Three Questions for Jeb Bush

Jeb Bush has declared he is officially looking at running for the Presidency in 2016.

Many conservatives acted with horror. But before dismissing Jeb Bush, I think conservatives should probe where his mind and heart are on issues. He was an excellent governor of Florida. I disagree with Bush on common core and immigration, but I think his record in office generally stands the test of time.


He is not my first pick. But I would gladly vote for him against any Democrat.

I do, however, have three questions I think Jeb Bush is going to have to answer.

First, in a year that could field the strongest total crop of Republican candidates in more than a decade, including the present Governors of Wisconsin, Texas, Louisiana, and Indiana and the present Senators from Texas, Kentucky, and Florida, why does Jeb Bush think that he is the man most qualified for the job and, more importantly, why should the nation believe there are no more qualified candidates than a third Bush who will not have run for office in fourteen years by the time we get to 2016?

Second, does he still consider himself a conservative and, if so, how does he define what that means and how is it different, in his mind, from being generically a Republican?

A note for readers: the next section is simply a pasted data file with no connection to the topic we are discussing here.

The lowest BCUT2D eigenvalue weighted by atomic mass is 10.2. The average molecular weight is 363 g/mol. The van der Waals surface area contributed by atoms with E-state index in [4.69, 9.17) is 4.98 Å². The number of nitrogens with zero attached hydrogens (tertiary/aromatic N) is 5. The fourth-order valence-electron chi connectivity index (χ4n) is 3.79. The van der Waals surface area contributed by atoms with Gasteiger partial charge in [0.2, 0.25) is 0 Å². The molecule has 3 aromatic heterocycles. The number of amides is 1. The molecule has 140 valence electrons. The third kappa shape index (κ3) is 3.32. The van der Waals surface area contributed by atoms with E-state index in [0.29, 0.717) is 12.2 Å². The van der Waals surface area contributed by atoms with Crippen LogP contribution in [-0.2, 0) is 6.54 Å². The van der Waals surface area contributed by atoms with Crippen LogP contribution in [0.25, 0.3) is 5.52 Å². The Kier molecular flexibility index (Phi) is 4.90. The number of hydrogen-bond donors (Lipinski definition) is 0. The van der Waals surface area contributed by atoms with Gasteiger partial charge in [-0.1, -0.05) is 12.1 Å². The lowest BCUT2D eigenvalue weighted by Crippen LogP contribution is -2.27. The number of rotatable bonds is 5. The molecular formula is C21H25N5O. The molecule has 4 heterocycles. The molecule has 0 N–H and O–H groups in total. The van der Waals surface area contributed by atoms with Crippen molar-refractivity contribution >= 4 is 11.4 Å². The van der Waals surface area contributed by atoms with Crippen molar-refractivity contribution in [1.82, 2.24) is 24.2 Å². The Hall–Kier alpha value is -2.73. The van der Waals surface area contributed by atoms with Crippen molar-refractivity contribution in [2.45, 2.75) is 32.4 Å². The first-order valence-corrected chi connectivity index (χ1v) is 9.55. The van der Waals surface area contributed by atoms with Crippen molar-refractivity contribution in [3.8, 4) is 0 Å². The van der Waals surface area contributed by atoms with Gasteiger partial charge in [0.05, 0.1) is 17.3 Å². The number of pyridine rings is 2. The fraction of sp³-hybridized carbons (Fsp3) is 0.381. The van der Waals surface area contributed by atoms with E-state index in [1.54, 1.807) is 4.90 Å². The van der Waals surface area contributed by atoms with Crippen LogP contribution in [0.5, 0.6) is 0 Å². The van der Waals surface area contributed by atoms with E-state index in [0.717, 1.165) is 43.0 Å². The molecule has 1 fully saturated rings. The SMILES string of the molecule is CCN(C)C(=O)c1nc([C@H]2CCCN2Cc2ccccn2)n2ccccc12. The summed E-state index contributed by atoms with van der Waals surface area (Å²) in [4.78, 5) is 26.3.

Lastly, the base of the Republican Party remains largely conservative and was willing to support both Jeb Bush’s father and brother. However, Jeb Bush’s father broke with conservative orthodoxy on taxes. Likewise, his brother broke with conservative orthodoxy on the entitlement state. What conservative orthodoxy can we expect Jeb Bush would most likely break with?


I think those question are both reasonable and fair. And given Jeb Bush’s unquestionably conservative tenure as Governor of Florida, I think conservatives should allow him to both make his case and answer the aforementioned questions before we pass judgment on him.

The truth is that every Republican nominee since 1980, with the exception of [mc_name name=’Sen. John McCain (R-AZ)’ chamber=’senate’ mcid=’M000303′ ], opposed Ronald Reagan in 1980. Jeb Bush would add to that list. The truth is also that Reagan did better than any of those other candidates. Conservatives owe Jeb Bush nothing, but that does not mean we should ignore him out of the gate.

After all, he is not Mitt Romney who has already lost twice at the national level.


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